Our son Galen was killed in a school shooting in 1992. In the aftermath of shootings like the ones that have taken place recently in Texas and Ohio, and then in Texas again, friends still send emails and texts. They can imagine the pain such incidents evoke, and they want us to know that they’re thinking about us.
As much as we appreciate these expressions of love and support, and as important as they’ve been to our survival, they’re somewhat off the mark by now. Mass shootings no longer re-awaken the trauma and pain that accompanied Galen’s senseless murder. The fact is, my family doesn’t follow the reports of these incidents very closely. My wife and daughter spend time with friends on social media. My son and I are addicted to what sportswriter Dan Shaughnessy once referred to as Moron Sports Talk Radio. A survival tactic, no doubt.
When I do turn my attention to reports of mass shootings, I’ve begun to notice a formulaic aspect to way this news is delivered. Reports are likely to feature the 911 call, squad cars and SWAT teams responding, smartphone footage recorded during seconds or minutes of mortal terror, traumatized survivors weeping and hugging, and ambulances wheeling away. The perpetrator, of course, is of interest. Sometimes we even get a mug shot of the crazed young man. We desperately need to know, and we will never know, Why did he do it? If we could figure that out, we think, we might be able to prevent the next one from happening. So we read on. Mass shootings account for only about 2% of gun deaths each year, and yet they suck up a far greater percentage of our attention.
Without our even being aware of it, we’ve entered into a sort of symbiotic relationship with the phenomenon of mass shootings. The news media commodify reports of these horrific events as “content” and we unwittingly consume this content along with the rest of the news. Not because we need more data in our tireless quest to end gun violence, but because these reports feed our news habit.
We know that mass shootings have become creepy memes that morph and evolve on the basis of information gathered from prior shootings. Yet we continue to make that information available – in mind-boggling abundance – to the next wave of racists and madmen. I understand that there is not a conscious conspiracy between the news media and the forces of evil. But I do believe the time has come to take a hard look at the role the media play in this problem.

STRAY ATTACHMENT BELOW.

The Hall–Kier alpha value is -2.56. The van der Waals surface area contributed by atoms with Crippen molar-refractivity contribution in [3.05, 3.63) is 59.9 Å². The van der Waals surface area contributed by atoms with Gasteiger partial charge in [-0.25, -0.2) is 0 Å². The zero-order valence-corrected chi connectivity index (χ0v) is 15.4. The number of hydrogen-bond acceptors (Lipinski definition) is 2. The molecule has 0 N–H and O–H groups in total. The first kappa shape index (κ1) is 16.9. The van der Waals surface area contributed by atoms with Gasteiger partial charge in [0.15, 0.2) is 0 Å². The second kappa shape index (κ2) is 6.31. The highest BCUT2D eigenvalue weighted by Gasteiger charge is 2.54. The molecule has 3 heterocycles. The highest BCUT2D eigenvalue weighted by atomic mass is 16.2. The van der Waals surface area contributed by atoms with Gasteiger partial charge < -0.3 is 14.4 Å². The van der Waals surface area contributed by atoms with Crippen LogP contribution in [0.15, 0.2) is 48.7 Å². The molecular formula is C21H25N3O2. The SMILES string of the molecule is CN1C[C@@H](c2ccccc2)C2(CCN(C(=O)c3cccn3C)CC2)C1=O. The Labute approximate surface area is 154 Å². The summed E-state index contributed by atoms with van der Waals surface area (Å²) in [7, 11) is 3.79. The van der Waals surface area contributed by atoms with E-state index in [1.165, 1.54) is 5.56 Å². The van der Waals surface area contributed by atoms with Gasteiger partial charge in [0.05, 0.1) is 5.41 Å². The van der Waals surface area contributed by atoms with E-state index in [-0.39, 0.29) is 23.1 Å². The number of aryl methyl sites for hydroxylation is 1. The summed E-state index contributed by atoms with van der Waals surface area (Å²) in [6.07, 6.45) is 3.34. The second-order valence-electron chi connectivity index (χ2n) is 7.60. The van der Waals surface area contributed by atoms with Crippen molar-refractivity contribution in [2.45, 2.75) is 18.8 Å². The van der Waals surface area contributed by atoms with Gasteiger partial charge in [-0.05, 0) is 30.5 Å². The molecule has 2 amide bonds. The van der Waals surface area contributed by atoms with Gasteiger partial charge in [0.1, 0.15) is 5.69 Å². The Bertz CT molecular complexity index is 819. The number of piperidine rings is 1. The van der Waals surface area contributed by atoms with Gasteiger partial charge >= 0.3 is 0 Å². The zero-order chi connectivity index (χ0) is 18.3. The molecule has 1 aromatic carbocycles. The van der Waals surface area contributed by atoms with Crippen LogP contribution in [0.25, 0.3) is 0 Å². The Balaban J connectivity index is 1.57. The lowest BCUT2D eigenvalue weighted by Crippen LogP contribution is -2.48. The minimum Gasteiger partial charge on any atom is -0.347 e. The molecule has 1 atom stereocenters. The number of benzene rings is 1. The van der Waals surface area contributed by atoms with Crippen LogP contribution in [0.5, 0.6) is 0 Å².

It’s clear by now that cultural change will be an important factor in reducing gun violence. It’s equally clear that, as much as reporters rely on cultural activity to create content, the content they create helps shape the culture upon which they report.
Why do we not hear more about the destructive effects of gun violence – 100 deaths each day – on families and communities, particularly among people of color? Where is the reporting on the devastation that trails in the wake of suicide with firearms by teens, vets, and law enforcement officers – which has risen by 30% since 2013? Why do we not hear more about the link between ownership of firearms and domestic violence?
In my experience, people who are affected on a daily basis by gun violence – people of color who live in specific, socially isolated areas in almost any big city – hardly ever ask why? They’re more interested in how. Ruth Rollins, one of the founding members of Boston’s Operation LIPSTICK told me that when someone is killed in her neighborhood the first thing people want to know is where the gun came from? How did it get into the shooter’s hands? She said, “If you stop that gun you stop a shooting.”
We need to dispense with the 911 tapes, the second-by-second descriptions of the carnage, the postmortem psychological profiling, and the gnashing of teeth over warning signs disregarded.
Let’s talk instead about what kind of gun did what kind of damage. We need solid reporting on how the shooter got his hands on the weapons he used, and where they came from. It’s as true in your town as it is on the streets of Roxbury, Massachusetts or El Paso, Texas.
You stop that gun and you stop a shooting.